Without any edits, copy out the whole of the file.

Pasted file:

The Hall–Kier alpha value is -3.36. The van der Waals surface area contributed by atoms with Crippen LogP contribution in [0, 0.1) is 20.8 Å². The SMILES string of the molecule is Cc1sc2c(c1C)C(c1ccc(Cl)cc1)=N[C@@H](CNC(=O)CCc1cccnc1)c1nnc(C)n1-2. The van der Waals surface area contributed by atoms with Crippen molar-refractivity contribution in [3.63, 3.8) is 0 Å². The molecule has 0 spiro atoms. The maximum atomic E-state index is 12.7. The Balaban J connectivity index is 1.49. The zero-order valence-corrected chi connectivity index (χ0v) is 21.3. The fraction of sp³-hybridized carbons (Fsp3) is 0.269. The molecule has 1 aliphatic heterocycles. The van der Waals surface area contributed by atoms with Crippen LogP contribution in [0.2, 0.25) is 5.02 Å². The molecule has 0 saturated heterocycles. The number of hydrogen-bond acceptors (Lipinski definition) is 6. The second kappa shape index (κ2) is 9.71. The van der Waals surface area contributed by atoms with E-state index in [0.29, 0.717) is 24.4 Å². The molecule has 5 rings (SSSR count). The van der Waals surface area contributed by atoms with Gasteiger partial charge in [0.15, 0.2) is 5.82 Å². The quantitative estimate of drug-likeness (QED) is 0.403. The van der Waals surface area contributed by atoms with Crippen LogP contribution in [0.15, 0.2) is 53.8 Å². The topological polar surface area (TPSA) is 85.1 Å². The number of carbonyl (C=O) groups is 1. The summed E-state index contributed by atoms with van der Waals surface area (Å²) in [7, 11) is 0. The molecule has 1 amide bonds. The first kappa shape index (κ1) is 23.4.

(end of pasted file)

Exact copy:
The Hall–Kier alpha value is -3.36. The van der Waals surface area contributed by atoms with Crippen LogP contribution in [0, 0.1) is 20.8 Å². The SMILES string of the molecule is Cc1sc2c(c1C)C(c1ccc(Cl)cc1)=N[C@@H](CNC(=O)CCc1cccnc1)c1nnc(C)n1-2. The van der Waals surface area contributed by atoms with Crippen molar-refractivity contribution in [3.63, 3.8) is 0 Å². The molecule has 0 spiro atoms. The maximum atomic E-state index is 12.7. The Balaban J connectivity index is 1.49. The zero-order valence-corrected chi connectivity index (χ0v) is 21.3. The fraction of sp³-hybridized carbons (Fsp3) is 0.269. The molecule has 1 aliphatic heterocycles. The van der Waals surface area contributed by atoms with Crippen LogP contribution in [0.2, 0.25) is 5.02 Å². The molecule has 0 saturated heterocycles. The number of hydrogen-bond acceptors (Lipinski definition) is 6. The second kappa shape index (κ2) is 9.71. The van der Waals surface area contributed by atoms with E-state index in [0.29, 0.717) is 24.4 Å². The molecule has 5 rings (SSSR count). The van der Waals surface area contributed by atoms with Gasteiger partial charge in [0.15, 0.2) is 5.82 Å². The quantitative estimate of drug-likeness (QED) is 0.403. The van der Waals surface area contributed by atoms with Crippen LogP contribution in [0.15, 0.2) is 53.8 Å². The topological polar surface area (TPSA) is 85.1 Å². The number of carbonyl (C=O) groups is 1. The summed E-state index contributed by atoms with van der Waals surface area (Å²) in [7, 11) is 0. The molecule has 1 amide bonds. The first kappa shape index (κ1) is 23.4.